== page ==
What Do We Have in Common With Frogs?

I’m not sure why anyone would want to boil a frog, but they say you can’t do it by just tossing the creature into hot water; they’ll just jump out. Instead, you put the frog into a pan of nice warm water and gradually heat it until it starts to boil. By that time, it’s too late for the frog.
With that, I’ll segué to the news, reported a day or so ago, that Hawaiian Airlines will be reducing the leg room on their inter-island flights by one inch in order to squeeze ten more seats into each plane.
Hawaiian flies Boeing 717s among the six main islands here and the configuration is two seats on one side of the center aisle, three on the other. So an additional ten passengers means they’re going to add two rows of seats to each of the planes.
Well, OK … I can live with that. Most of the inter-island flights are just 20-25 minutes long, so I can’t imagine that one-inch less of legroom is that big a deal for such a short time. And the airline can use the additional capacity; most of the inter-island flights are going out full anyway.
In the same announcement, the airline said that the new seats would not recline. Well, again, that’s really not a big deal. In fact, I can’t ever recall anyone in front of me reclining their seat on one of these short flights.
All that said, there was no mention in the announcement about Hawaiian’s mainland flights. It would have been reassuring if the news release had included something to the effect that the airline has no plans to reduce legroom on flights between Hawaii and the U.S. mainland. I’m OK with being squeezed a little on a 22-minute flight between Maui and Oahu, but next month I’ll be taking Hawaiian Airlines to Phoenix. It’s a six hour flight … and that’s an entirely different matter. I ‘m going to want every inch of leg room I can get on that flight and I’d sure like the option of reclining my seat, especially if the person in front of me chooses to do so.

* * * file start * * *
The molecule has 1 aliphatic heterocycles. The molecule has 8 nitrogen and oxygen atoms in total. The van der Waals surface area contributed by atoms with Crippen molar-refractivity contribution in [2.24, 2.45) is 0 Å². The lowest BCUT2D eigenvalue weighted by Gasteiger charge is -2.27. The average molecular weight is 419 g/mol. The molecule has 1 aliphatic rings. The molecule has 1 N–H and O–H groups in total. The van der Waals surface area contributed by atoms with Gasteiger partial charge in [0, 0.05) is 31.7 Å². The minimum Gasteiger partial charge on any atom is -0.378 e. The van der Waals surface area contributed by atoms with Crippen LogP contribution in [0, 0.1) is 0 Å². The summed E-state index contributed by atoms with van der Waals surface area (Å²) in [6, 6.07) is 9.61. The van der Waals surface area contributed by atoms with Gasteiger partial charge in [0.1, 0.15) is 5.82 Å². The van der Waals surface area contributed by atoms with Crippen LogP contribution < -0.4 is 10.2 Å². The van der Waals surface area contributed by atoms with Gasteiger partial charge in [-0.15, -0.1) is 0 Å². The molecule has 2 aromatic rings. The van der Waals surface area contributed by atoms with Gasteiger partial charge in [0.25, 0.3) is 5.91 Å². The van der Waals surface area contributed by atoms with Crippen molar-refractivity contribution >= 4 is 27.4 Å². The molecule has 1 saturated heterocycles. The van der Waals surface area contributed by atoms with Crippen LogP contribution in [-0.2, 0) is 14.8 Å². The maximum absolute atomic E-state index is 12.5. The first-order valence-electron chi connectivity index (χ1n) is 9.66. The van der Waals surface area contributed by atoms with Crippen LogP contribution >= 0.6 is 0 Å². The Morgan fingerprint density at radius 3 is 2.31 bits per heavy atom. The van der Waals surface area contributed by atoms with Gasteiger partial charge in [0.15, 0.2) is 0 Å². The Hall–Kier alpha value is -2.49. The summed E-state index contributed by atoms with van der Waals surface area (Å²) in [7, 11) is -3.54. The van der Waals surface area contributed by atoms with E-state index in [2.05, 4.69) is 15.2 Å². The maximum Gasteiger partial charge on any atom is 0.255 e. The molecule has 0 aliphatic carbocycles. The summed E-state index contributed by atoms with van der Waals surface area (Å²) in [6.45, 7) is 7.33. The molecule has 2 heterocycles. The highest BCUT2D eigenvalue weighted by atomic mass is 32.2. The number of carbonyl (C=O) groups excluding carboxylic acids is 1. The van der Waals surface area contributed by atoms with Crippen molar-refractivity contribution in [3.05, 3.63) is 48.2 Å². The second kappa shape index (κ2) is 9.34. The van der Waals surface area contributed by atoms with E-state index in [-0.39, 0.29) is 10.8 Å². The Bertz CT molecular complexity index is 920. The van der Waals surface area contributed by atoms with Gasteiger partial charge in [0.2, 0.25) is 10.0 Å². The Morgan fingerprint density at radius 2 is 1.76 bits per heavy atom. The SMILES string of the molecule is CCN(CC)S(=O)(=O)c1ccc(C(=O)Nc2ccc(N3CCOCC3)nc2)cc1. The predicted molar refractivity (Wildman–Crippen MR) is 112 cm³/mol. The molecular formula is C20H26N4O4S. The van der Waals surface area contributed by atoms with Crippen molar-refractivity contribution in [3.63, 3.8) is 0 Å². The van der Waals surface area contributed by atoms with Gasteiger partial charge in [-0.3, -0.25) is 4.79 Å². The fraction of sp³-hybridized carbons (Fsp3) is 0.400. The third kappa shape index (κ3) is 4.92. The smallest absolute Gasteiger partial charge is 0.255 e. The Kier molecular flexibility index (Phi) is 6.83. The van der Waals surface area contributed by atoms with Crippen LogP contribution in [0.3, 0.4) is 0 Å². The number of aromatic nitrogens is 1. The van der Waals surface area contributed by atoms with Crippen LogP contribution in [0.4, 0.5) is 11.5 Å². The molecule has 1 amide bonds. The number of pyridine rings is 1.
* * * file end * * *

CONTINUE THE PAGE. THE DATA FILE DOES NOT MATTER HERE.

Once again, however, I have to wonder how much longer the airlines are going to be able to squeeze the vast majority of us who usually fly economy class. In some areas, the government has stepped in … usually the result of specific laws passed by Congress for such things as specifying fines for lengthy delays out on the tarmac, increasing liability limits for lost luggage, setting penalties for bumping passengers on oversold flights, and other inconveniences.
That’s all well and good, but there are no rules covering the erosion of some of the basic comforts that were once taken for granted by all of us airline passengers. Or should I say frogs?